The most obvious and quickest way to travel between Washington, D.C., and Washington state is to board a direct flight on Alaska Airlines from Ronald Reagan National Airport to Seattle-Tacoma International Airport. Washington-to-Washington in about six hours — fast enough. Enjoy the complimentary Pirate's Booty and the jaw-dropping views of Mount Rainier on the descent.
But for more adventurous types, there's another Washington-linking travel option on the horizon that will take weeks to complete. And what a journey it promises to be.
Described as the "single greatest trail project in United States history," the in-development Great American Rail-Trail spans nearly 4,000 miles between the nation's park-studded capital and the preternaturally beautiful Evergreen State. Originating in the historic D.C. neighborhood of Georgetown, the multi-use trail, when complete, will pass through 11 states and an array of singularly awe-inspiring landscapes before terminating in the Cascade foothills, not far from Seattle.
Countless communities large and small are situated along different segments of the trail including — wait for it — the city of Washington, Pennsylvania.
President of the nonprofit Rails-to-Trails Conservancy (RTC) Keith Laughlin notes that this "bold vision" will "take years to complete." So don't hold your breath. There's work to be done, but it's happening.
Threading them all together
In May 2019, the RTC announced its preferred route for the system: It will connect more than 125 existing trails and 90 trail gaps. The announcement came after a 12-month assessment and analysis of more then 34,000 miles of multi-use trails, a review of state and local trail plans, and discussions with hundreds of local trail partners and state agencies along the route.
According to a press release, "The preferred route aligns with RTC’s and its partners’ criteria that specify the Great American be one contiguous route that is initially more than 80 percent, and ultimately entirely, off street and separated from vehicle traffic; comprises existing trails to the extent possible; is the most direct route possible between Washington, D.C., and Washington State; is amenable to the state and local jurisdictions that will host it; and will serve as a catalyst for local economic development, including providing services for long-distance trail travelers."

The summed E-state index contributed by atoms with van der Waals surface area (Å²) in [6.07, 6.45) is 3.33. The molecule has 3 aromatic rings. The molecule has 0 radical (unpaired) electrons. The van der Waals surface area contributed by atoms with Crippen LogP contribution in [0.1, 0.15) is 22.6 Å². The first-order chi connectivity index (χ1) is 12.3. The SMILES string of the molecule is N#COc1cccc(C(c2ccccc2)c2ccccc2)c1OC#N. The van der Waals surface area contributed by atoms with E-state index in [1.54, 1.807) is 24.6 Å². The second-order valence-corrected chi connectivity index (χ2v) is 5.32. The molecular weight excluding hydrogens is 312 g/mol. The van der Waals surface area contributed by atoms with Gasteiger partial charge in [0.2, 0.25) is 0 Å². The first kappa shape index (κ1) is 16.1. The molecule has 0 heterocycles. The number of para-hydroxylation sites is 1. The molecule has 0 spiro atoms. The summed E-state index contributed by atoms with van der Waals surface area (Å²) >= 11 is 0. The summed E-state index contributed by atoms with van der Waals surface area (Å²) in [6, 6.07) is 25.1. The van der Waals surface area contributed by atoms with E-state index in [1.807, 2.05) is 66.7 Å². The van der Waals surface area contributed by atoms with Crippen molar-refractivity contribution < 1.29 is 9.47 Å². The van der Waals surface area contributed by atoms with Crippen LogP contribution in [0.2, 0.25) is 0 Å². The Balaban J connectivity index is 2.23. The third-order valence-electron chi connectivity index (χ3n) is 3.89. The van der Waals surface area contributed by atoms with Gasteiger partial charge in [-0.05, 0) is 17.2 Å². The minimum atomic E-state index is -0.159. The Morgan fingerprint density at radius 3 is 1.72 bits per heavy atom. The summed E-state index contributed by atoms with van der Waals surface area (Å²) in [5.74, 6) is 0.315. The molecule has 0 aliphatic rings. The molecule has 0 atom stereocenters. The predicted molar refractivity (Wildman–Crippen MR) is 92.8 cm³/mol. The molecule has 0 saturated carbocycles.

The route was announced with a live-streamed broadcast:
According to the RTC, the whole shebang will serve 50 million people within 50 miles of the route.
As I said of the East Coast Greenway, an cycling route that spans the entire Eastern Seaboard from Calais, Maine, to Key West, Florida, and is not associated with the RTC, it's easiest to think of these undertakings as "mammoth patchwork quilts in linear park form given that they require the participation of dozens upon dozens of local nonprofit partners and governmental organizations."
From historic Georgetown to the foothills of the Cascades
The Capital Crescent Trail in Maryland and D.C. will be the first major section of the Rails-to-Trails Conservancy's ambitious coast-to-coast trail project. (Photo: eddie welker/Flickr)
Worth noting are the dozen established gateway trails that are currently accessible. There might already be one in your own backyard worth exploring.
The are, moving east to west: the Capital Crescent Trail (Washington, D.C., and Maryland, 11 miles), Chesapeake and Ohio Canal National Historic Park (Washington, D.C. and Maryland,185 miles), the Panhandle Trail (Pennsylvania and West Virginia, 29 miles), the Ohio to Eerie Trail (Ohio, 270 miles), the Cardinal Greenway (Indiana, 61 miles), the Hennepin Canal Parkway (Illinois,100-plus miles), the Cedar Valley Nature Trail (Iowa, 52 miles), the Cowboy Recreation and Nature Trail (Nebraska, 219 miles), the Casper Rail Trail (Wyoming, 6 miles), the Headwaters Trail System (Montana, 12 miles), Trail of the Coeur d'Alenes (Idaho, 72 miles) and, last but not least, Washington's Palouse to Cascades Park Trail, which, at over 200 miles, is one of the longest and most spectacular rail-to-trail conversions in the United States.
"The investment of time and resources necessary to complete this trail will be returned many times over as it takes its place among the country's national treasures," says Laughlin. "As we embark on the journey to complete the Great American Rail-Trail, we embark on the single greatest trail project in the history of the U.S. One that comes with an important legacy of unity, ambition and access to the outdoors for the nation."
When the RTC was founded in 1986, scant recreational rail conversion projects existed. More than 23,000 miles of old rail lines have since been transformed into scenic trails with another 8,000 miles in the pipeline. Today, the conservancy, staunch in its mission to "build healthier places for healthier people," boasts over 160,000 members nationwide and has been instrumental in influencing policy that promotes modes of active transportation — walking, cycling, hiking and on — in rural and urban communities alike.
"We're going to have the chance to bring people to all different parts of the country and bring the economic benefit, but also the cultural benefit," Brandi Horton, vice president of communications for the conservancy, tells REI's Co-Op Journal of the Great American Rail-Trail. "Connecting with and meeting the different faces of America — that is a return on investment that isn't even quantifiable."
Editor's note: This story has been updated since it was published in February 2019.